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Not quite true. As brake fluid is Hygroscopic (it absorbs water) it's density changes. The watery stuff sinks to the low areas. It also heats up and as we know hot fluid will rise in cool fluid (density change). This is why the bottom of a master cylinder rusts ( internally) and why we should replace the fluid regularly.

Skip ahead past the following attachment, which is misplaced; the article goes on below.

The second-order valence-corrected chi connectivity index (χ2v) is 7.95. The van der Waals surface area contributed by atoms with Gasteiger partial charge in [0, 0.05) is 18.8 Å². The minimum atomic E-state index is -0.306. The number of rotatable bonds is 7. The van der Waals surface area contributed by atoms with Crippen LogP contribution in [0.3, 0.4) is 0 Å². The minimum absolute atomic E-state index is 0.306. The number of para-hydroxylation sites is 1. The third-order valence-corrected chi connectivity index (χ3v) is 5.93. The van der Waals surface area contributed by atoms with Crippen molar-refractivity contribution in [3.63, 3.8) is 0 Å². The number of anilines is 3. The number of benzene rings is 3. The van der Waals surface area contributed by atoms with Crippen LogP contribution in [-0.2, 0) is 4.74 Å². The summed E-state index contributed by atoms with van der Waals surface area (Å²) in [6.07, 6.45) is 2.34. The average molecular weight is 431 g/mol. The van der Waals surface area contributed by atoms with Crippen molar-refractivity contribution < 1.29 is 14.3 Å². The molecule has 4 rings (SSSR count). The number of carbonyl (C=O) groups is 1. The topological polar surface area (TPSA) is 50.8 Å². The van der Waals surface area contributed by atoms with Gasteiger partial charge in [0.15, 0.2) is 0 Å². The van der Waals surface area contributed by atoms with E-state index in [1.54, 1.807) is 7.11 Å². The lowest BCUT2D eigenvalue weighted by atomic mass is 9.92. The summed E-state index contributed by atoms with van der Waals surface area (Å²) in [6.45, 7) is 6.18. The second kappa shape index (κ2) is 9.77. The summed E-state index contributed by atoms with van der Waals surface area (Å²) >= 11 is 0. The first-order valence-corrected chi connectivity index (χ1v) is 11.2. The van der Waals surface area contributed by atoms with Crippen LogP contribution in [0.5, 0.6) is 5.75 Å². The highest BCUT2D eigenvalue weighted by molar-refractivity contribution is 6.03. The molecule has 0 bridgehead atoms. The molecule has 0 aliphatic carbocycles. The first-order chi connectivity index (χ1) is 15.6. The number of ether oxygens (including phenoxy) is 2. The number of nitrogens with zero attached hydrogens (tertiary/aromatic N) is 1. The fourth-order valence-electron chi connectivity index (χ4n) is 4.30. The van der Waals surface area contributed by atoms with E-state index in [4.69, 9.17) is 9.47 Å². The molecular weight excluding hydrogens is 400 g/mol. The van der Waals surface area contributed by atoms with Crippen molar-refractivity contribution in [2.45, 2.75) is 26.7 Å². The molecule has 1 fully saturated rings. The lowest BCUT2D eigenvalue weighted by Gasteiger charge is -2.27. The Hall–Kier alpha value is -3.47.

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I've had at least three vehicle that had boiled the fluid due to water content. Worst was the Mk 3 Astras. The stiffeners under the bonnet would direct water to a drain hole directly above the reservoir where it would get in through the vent. Once the fluid becomes saturated the calipers have almost pure water in them. Ford Cargos (pre Iveco) used to have this happen regular if you didn't change the fluid at the recommended interval ( 2 years). There was a time when the Ministry of Transport was bringing this into the Test. Lots of garages bought the test kit and they never brought the rule in. Shame I say! Some cars this is the only check it gets all year.
 
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